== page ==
the film
Commentaries and editorials

Presidency Seekers Should be Ready
for Salmon Issue

by the Editors
Idaho Statesman, November 30, 1999

Vice President Al Gore, who has spent much of his political career championing environmental issues, has been strangely silent on the issue of salmon protection.

The administration, of which he has been a part for almost seven years, has done virtually nothing to resolve the salmon debate, and he has given no clue as to whether he favors breaching dams or any other protection measure.

His Democratic friends in the Northwest are divided on the issue, with some favoring dam breaching and others opposed. Gore has refused to take a leadership role on the issue.

However, the vice president isn't the only one sitting on the sidelines. Gore's main challenger for the Democratic nomination, former New Jersey Sen. Bill Bradley, has not taken a position on the issue, and neither has Republican candidate Sen. John McCain of Arizona.

Texas Gov. George W. Bush, the GOP front-runner, has said he favors protecting salmon, but opposes removing dams - which blends with the thinking of his leading Republican supporters in the Northwest. Bush has not identified specifically what salmon-protection measures he favors.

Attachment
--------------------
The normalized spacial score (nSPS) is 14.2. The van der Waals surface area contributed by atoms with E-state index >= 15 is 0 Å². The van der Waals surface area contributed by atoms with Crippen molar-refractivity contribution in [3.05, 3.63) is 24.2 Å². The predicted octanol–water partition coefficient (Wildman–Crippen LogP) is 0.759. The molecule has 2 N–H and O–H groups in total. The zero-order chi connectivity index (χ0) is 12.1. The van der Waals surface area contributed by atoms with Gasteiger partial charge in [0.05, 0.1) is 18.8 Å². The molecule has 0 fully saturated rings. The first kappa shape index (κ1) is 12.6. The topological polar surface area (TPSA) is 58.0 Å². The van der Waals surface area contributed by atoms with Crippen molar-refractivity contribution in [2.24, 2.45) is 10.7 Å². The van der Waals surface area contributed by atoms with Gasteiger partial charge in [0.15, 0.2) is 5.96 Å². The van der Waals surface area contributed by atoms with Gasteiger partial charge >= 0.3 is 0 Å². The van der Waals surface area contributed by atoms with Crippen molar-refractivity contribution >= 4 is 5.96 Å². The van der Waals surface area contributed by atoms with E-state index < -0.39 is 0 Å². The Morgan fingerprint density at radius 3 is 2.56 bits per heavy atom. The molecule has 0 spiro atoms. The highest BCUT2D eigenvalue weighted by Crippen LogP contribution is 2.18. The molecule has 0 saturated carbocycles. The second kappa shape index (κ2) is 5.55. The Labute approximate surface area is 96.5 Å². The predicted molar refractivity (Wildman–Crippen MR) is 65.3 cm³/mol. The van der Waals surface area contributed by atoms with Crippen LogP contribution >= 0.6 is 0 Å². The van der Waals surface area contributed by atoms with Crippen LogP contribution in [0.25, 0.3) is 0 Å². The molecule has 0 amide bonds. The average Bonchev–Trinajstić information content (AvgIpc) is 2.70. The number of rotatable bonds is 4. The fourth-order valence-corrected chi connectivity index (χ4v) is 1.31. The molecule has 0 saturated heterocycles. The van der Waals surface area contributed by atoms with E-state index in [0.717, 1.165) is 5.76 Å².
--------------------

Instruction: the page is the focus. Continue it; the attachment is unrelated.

It's still early in the presidential campaign, but at some point candidates should study the issue and take clear and informed stands. Those who reject breaching - which has significant support as the most scientific and economically sound approach to protecting salmon - should present alternatives that will meet the biological and legal tests.

Interest in the salmon issue is not confined to the Pacific Northwest. A national coalition favoring breaching, for instance, has purchased full-page ads in The New York Times.

As the candidates stake out their positions, they should pay close attention to the progress of the study conducted by the U.S. Army Corps of Engineers and the National Marine Fisheries Service. We hope, in the end, the candidates will use the study as their guide, rather than pandering to political allies.

What happens over the next few years could mean the difference between survival and extinction for salmon as well as the economic future of the region. The next president must be involved in resolving the salmon issue.

by the Editors
Presidency Seekers Should be Ready for Salmon Issue
Idaho Statesman, November 30, 1999

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